Self-reported symptoms and health complaints associated with exposure to Ixodes ricinus-borne pathogens

Tal Azagi*, Margriet Harms, Arno Swart, Manoj Fonville, Dieuwertje Hoornstra, Lapo Mughini-Gras, Joppe W Hovius, Hein Sprong, Cees van den Wijngaard

*Corresponding author for this work

Research output: Contribution to journalArticleAcademicpeer-review

Abstract

Background: The impact of infections with tick-borne pathogens (TBPs) other than Borrelia burgdorferi (s.l.) and tick-borne encephalitis virus (TBEV) on public health in Europe remains unclear. Our goal is to evaluate whether the presence of these TBPs in ticks can be associated with self-reported health complaints. Methods: We enrolled individuals who were bitten by I. ricinus between 2012 and 2015 and collected their relevant demographic and clinical information using a self-administered online questionnaire. A total of 4163 I. ricinus ticks sent by the participants were subject to molecular analyses for detection of specific TBPs. Associations between the presence of TBPs in ticks and self-reported complaints and symptoms were evaluated by means of a stepwise approach using a generalized linear model (GLM). Results: Of 17 self-reported complaints and symptoms significant in the univariate analyses, 3 had a highly significant association (P < 0.01) with at least one TBP in the multivariate analysis. Self-reported Lyme borreliosis was significantly associated (P < 0.001) with B. burgdorferi (s.l.) infection. Facial paralysis was associated (P < 0.01) with infection with B. miyamotoi, N. mikurensis and R. helvetica. Finally, a significant association (P < 0.001) was found between nocturnal sweating and A. phagocytophilum. Conclusions: We found associations between the presence of TBPs in ticks feeding on humans and self-reported symptoms. Due to the subjective nature of such reports and the fact that infection was determined in the ticks and not in the patient samples, further prospective studies utilizing diagnostic modalities should be performed before any clinical outcome can be causally linked to infection with TBPs. Graphical Abstract: [Figure not available: see fulltext.].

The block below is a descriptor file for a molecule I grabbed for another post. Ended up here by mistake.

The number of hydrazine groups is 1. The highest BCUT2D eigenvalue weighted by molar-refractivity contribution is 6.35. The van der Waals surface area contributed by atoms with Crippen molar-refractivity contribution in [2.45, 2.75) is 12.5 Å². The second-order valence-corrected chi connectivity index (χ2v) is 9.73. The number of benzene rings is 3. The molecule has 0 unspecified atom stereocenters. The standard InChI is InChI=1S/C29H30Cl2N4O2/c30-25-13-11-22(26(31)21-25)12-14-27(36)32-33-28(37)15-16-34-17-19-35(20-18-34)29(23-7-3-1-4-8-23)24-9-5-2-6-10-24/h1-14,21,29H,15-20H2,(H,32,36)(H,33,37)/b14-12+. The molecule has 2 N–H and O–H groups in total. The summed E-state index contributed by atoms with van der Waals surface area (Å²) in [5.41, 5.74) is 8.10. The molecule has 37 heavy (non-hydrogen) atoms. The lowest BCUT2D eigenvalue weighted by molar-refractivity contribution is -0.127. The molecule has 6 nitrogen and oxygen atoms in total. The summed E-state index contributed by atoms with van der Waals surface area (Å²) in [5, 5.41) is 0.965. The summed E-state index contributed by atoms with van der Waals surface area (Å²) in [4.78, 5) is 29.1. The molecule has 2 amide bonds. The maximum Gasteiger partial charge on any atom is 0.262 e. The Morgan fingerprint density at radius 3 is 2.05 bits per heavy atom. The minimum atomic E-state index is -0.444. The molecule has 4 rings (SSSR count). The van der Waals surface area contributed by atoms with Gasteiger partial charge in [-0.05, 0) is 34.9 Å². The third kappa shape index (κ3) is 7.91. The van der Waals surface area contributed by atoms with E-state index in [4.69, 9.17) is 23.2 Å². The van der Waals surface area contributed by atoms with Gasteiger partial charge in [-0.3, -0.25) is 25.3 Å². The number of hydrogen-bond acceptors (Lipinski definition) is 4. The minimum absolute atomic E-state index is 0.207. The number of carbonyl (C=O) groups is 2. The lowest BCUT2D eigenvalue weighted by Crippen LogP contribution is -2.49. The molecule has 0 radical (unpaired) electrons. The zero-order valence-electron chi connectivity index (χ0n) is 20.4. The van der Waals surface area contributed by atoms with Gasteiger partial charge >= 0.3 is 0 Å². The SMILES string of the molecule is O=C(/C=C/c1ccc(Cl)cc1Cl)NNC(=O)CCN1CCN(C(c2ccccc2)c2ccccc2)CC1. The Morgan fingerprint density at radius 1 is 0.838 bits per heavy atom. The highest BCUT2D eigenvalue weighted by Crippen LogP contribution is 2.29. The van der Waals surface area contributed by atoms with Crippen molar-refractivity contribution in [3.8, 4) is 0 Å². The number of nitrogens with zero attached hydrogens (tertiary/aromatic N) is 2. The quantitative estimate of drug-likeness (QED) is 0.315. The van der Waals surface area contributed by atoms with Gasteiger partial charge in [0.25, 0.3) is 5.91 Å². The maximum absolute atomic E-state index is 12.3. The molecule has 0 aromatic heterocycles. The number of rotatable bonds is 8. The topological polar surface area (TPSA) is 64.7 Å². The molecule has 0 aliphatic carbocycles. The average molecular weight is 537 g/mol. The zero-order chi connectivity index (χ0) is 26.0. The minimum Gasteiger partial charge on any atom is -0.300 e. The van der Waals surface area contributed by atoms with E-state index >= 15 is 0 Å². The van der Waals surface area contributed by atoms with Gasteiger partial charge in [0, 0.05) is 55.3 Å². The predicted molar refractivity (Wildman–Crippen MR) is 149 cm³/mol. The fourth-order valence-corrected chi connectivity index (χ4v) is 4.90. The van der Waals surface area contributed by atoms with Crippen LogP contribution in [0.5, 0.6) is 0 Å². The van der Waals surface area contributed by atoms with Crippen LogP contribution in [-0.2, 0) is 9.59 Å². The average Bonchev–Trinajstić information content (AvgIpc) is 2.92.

Original languageEnglish
Article number93
Pages (from-to)1-6
JournalParasites & Vectors
Volume15
Issue number1
Early online date18 Mar 2022
DOIs
Publication statusPublished - 18 Mar 2022

Keywords

  • Animals
  • Encephalitis Viruses, Tick-Borne
  • Humans
  • Ixodes
  • Lyme Disease/epidemiology
  • Prospective Studies
  • Self Report
  • Ixodes ricinus
  • Tick-borne diseases

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